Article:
This is Morris's second lawsuit in the ongoing war over VMI's future. In early 2021, his firm sued the State Council of Higher Education for Virginia to cancel its contract with the law firm of Barnes & Thornburg, which was investigating VMI's culture at the request of then-Gov. Ralph Northam, D. But that case got dismissed.

In his new lawsuit, Morris's company wants a judge to issue an injunction ordering VMI and NewPoint Strategies to cease any work under the college's pending contract.

Morris, whose firm sought the contract itself but was rejected, contends that the college "unlawfully" issued a "notice of intent to award" the contract to NewPoint Strategies in violation of the Virginia Public Procurement Act. The suit says the college's decision was "arbitrary and capricious."

It also claims VMI's contract is "for goods and services that violate the Governor's policies and directives against divisive trainings and ideologies, including, without limitation, Critical Race Theory (CRT), the theory on which Diversity, Equity, and Inclusion (DEI) is based." Morris's company alleges that the contract will usher in "indoctrination" and "mindset change" among faculty, staff and students.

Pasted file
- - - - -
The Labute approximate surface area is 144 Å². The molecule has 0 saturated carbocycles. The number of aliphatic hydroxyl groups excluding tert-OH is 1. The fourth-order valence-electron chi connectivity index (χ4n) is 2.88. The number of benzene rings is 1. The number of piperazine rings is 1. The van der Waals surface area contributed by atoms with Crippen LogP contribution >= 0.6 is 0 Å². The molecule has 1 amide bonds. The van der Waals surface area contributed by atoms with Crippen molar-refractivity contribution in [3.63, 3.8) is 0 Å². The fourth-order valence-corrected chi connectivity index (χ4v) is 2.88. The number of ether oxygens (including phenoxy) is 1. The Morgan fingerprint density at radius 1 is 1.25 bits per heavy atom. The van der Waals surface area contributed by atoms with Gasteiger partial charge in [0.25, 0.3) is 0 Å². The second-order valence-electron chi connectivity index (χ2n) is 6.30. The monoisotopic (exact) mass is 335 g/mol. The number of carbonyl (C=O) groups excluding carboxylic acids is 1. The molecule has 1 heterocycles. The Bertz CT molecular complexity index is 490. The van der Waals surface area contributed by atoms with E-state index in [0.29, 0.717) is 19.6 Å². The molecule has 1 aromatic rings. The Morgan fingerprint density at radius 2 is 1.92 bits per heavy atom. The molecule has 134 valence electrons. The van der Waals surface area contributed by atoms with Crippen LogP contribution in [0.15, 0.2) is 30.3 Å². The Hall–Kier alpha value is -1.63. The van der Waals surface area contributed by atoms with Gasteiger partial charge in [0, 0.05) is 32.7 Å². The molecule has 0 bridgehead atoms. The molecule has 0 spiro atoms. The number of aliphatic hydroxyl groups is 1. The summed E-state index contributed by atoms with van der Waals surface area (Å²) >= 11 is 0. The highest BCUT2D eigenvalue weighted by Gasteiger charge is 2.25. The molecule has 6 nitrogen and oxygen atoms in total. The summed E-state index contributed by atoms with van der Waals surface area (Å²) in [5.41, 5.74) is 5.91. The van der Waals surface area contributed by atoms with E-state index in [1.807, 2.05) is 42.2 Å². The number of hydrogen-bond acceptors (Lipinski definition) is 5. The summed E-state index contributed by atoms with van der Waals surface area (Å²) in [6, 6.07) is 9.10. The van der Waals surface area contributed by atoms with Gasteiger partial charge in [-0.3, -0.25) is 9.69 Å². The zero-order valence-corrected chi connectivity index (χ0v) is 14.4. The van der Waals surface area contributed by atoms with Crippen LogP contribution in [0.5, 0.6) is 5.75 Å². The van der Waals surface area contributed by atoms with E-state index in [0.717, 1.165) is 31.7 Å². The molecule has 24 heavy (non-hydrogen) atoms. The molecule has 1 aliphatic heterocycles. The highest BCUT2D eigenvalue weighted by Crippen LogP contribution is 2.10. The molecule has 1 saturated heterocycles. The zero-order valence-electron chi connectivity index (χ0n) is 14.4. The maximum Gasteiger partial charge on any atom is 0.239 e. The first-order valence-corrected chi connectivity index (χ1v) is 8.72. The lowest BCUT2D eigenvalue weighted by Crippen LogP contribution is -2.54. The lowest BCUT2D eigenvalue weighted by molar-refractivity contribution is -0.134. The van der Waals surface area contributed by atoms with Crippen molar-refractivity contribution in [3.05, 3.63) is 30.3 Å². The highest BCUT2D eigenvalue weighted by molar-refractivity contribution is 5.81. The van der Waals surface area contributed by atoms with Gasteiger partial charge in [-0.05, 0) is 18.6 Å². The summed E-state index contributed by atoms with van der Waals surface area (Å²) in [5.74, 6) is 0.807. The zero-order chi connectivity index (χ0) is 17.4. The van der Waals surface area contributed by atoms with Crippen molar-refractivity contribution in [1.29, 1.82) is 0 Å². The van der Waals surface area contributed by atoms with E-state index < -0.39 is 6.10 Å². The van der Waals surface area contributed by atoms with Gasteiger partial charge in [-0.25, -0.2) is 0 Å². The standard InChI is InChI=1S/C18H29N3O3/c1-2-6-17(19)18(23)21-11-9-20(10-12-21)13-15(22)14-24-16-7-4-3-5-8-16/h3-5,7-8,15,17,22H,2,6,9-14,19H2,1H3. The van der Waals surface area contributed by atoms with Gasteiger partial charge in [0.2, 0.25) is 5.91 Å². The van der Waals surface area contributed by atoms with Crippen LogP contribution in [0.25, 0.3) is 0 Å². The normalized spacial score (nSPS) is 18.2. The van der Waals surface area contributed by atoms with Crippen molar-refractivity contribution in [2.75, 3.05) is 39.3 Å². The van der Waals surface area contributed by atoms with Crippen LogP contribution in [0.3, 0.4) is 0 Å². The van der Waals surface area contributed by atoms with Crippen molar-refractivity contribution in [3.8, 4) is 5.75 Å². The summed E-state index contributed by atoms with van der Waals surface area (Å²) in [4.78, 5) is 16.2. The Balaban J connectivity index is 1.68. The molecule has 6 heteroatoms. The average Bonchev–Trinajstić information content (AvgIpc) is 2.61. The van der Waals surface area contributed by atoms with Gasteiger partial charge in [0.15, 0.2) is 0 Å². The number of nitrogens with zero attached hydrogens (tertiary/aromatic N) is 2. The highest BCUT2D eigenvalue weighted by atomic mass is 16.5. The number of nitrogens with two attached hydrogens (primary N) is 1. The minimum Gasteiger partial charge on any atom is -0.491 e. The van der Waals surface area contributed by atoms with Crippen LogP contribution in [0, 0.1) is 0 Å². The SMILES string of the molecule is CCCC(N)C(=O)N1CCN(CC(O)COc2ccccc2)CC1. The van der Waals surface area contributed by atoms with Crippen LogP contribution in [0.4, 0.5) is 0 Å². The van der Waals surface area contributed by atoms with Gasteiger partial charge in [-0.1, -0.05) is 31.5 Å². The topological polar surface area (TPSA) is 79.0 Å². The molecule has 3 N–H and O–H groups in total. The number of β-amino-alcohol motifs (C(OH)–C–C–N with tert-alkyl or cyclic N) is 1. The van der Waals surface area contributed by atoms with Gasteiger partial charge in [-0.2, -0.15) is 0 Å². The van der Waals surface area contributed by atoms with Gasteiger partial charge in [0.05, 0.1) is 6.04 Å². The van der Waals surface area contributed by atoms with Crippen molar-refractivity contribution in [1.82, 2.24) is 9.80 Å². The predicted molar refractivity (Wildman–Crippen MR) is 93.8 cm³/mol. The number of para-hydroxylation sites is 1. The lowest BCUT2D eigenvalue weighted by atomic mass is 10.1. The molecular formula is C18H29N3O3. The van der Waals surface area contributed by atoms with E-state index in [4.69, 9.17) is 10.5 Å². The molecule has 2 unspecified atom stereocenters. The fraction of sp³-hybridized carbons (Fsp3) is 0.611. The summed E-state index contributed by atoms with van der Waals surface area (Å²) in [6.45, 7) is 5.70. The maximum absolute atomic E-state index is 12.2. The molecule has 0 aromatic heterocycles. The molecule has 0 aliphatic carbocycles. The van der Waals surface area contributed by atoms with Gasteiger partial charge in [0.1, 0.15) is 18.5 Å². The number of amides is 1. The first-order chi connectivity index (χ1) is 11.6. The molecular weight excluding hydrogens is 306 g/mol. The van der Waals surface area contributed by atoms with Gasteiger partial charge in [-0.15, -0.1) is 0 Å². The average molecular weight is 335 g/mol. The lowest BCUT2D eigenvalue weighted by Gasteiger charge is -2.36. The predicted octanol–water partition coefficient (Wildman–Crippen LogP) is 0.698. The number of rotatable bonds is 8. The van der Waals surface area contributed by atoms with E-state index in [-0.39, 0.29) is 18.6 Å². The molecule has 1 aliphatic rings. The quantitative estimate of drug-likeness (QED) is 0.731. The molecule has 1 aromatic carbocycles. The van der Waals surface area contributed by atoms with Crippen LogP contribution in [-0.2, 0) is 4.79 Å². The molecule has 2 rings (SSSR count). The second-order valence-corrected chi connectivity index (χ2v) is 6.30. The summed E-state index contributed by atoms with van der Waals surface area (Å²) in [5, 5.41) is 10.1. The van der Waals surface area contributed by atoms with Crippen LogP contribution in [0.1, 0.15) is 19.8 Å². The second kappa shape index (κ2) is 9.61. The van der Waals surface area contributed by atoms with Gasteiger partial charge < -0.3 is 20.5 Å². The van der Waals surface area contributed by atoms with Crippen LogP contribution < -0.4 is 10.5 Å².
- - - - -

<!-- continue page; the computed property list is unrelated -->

Aside from his lawsuit, Morris has also helped relaunch the college's student newspaper, the Cadet.

In February, the school issued a statement distancing itself from the Cadet. VMI said "a single alumnus was [its] driving force," that it's "in no way affiliated with or authorized" by the college, student body or the VMI Alumni Agencies, and doesn't have any link to previous incarnations of the student paper published between 1871 and 2016.